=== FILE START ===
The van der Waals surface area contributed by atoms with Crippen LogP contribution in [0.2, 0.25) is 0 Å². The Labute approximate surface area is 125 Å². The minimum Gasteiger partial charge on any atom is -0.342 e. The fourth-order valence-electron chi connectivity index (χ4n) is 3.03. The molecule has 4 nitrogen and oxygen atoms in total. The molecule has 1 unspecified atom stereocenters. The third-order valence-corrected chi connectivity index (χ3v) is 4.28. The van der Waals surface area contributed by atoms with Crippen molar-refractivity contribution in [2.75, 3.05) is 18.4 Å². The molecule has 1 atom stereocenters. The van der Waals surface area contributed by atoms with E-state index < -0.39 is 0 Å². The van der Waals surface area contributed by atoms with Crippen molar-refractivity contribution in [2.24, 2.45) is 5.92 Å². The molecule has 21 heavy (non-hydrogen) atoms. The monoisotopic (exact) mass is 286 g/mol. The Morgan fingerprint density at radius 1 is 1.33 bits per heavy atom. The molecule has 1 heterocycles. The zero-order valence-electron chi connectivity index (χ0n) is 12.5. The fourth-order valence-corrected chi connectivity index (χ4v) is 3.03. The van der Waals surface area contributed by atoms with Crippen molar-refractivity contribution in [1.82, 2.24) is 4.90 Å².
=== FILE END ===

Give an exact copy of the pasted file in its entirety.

The van der Waals surface area contributed by atoms with Crippen LogP contribution in [0.2, 0.25) is 0 Å². The Labute approximate surface area is 125 Å². The minimum Gasteiger partial charge on any atom is -0.342 e. The fourth-order valence-electron chi connectivity index (χ4n) is 3.03. The molecule has 4 nitrogen and oxygen atoms in total. The molecule has 1 unspecified atom stereocenters. The third-order valence-corrected chi connectivity index (χ3v) is 4.28. The van der Waals surface area contributed by atoms with Crippen molar-refractivity contribution in [2.75, 3.05) is 18.4 Å². The molecule has 1 atom stereocenters. The van der Waals surface area contributed by atoms with E-state index < -0.39 is 0 Å². The van der Waals surface area contributed by atoms with Crippen molar-refractivity contribution in [2.24, 2.45) is 5.92 Å². The molecule has 21 heavy (non-hydrogen) atoms. The monoisotopic (exact) mass is 286 g/mol. The Morgan fingerprint density at radius 1 is 1.33 bits per heavy atom. The molecule has 1 heterocycles. The zero-order valence-electron chi connectivity index (χ0n) is 12.5. The fourth-order valence-corrected chi connectivity index (χ4v) is 3.03. The van der Waals surface area contributed by atoms with Crippen molar-refractivity contribution in [1.82, 2.24) is 4.90 Å².